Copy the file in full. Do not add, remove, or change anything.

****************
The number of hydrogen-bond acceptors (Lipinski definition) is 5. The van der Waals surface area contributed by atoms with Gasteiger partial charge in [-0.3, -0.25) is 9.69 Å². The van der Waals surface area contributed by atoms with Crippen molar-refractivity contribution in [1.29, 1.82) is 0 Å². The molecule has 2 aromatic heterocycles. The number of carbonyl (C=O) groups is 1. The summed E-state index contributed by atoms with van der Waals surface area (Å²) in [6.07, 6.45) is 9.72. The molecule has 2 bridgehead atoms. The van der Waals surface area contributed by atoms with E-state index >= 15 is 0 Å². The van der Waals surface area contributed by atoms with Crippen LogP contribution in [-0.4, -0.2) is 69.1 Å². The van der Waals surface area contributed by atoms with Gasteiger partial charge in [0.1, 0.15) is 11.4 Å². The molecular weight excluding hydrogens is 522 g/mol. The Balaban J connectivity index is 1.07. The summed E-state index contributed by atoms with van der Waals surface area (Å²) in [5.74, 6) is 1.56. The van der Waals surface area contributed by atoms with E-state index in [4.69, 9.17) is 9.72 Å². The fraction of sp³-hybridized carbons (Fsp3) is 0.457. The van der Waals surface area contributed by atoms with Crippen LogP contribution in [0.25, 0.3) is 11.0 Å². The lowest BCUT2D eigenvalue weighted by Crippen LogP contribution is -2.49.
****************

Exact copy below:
The number of hydrogen-bond acceptors (Lipinski definition) is 5. The van der Waals surface area contributed by atoms with Gasteiger partial charge in [-0.3, -0.25) is 9.69 Å². The van der Waals surface area contributed by atoms with Crippen molar-refractivity contribution in [1.29, 1.82) is 0 Å². The molecule has 2 aromatic heterocycles. The number of carbonyl (C=O) groups is 1. The summed E-state index contributed by atoms with van der Waals surface area (Å²) in [6.07, 6.45) is 9.72. The molecule has 2 bridgehead atoms. The van der Waals surface area contributed by atoms with E-state index >= 15 is 0 Å². The van der Waals surface area contributed by atoms with Crippen LogP contribution in [-0.4, -0.2) is 69.1 Å². The van der Waals surface area contributed by atoms with Gasteiger partial charge in [0.1, 0.15) is 11.4 Å². The molecular weight excluding hydrogens is 522 g/mol. The Balaban J connectivity index is 1.07. The summed E-state index contributed by atoms with van der Waals surface area (Å²) in [5.74, 6) is 1.56. The van der Waals surface area contributed by atoms with E-state index in [4.69, 9.17) is 9.72 Å². The fraction of sp³-hybridized carbons (Fsp3) is 0.457. The van der Waals surface area contributed by atoms with Crippen LogP contribution in [0.25, 0.3) is 11.0 Å². The lowest BCUT2D eigenvalue weighted by Crippen LogP contribution is -2.49.